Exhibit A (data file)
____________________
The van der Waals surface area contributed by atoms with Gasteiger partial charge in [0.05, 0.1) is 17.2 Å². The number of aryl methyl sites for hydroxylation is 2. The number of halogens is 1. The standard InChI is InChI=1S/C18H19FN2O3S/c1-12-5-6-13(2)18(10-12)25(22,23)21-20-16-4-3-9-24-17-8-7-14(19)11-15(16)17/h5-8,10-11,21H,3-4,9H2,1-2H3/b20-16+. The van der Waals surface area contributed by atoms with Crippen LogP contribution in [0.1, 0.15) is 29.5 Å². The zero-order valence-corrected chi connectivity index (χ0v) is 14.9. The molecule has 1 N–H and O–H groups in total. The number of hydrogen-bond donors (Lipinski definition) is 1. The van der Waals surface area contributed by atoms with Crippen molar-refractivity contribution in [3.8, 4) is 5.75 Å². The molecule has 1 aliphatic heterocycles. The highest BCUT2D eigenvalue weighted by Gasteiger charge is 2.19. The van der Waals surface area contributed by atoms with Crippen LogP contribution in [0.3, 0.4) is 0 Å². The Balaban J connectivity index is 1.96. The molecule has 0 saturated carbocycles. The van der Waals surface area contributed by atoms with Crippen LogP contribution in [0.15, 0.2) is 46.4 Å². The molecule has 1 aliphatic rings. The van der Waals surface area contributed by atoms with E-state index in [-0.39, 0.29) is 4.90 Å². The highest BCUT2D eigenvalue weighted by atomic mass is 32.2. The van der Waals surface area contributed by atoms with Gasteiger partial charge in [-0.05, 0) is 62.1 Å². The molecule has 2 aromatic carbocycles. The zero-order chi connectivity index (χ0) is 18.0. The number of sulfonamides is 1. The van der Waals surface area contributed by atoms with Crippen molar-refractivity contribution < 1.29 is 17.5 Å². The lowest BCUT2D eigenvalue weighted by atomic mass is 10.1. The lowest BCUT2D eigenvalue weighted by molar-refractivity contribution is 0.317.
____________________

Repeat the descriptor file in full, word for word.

The van der Waals surface area contributed by atoms with Gasteiger partial charge in [0.05, 0.1) is 17.2 Å². The number of aryl methyl sites for hydroxylation is 2. The number of halogens is 1. The standard InChI is InChI=1S/C18H19FN2O3S/c1-12-5-6-13(2)18(10-12)25(22,23)21-20-16-4-3-9-24-17-8-7-14(19)11-15(16)17/h5-8,10-11,21H,3-4,9H2,1-2H3/b20-16+. The van der Waals surface area contributed by atoms with Crippen LogP contribution in [0.1, 0.15) is 29.5 Å². The zero-order valence-corrected chi connectivity index (χ0v) is 14.9. The molecule has 1 N–H and O–H groups in total. The number of hydrogen-bond donors (Lipinski definition) is 1. The van der Waals surface area contributed by atoms with Crippen molar-refractivity contribution in [3.8, 4) is 5.75 Å². The molecule has 1 aliphatic heterocycles. The highest BCUT2D eigenvalue weighted by Gasteiger charge is 2.19. The van der Waals surface area contributed by atoms with Crippen LogP contribution in [0.3, 0.4) is 0 Å². The Balaban J connectivity index is 1.96. The molecule has 0 saturated carbocycles. The van der Waals surface area contributed by atoms with Crippen LogP contribution in [0.15, 0.2) is 46.4 Å². The molecule has 1 aliphatic rings. The van der Waals surface area contributed by atoms with E-state index in [-0.39, 0.29) is 4.90 Å². The highest BCUT2D eigenvalue weighted by atomic mass is 32.2. The van der Waals surface area contributed by atoms with Gasteiger partial charge in [-0.05, 0) is 62.1 Å². The molecule has 2 aromatic carbocycles. The zero-order chi connectivity index (χ0) is 18.0. The number of sulfonamides is 1. The van der Waals surface area contributed by atoms with Crippen molar-refractivity contribution < 1.29 is 17.5 Å². The lowest BCUT2D eigenvalue weighted by atomic mass is 10.1. The lowest BCUT2D eigenvalue weighted by molar-refractivity contribution is 0.317.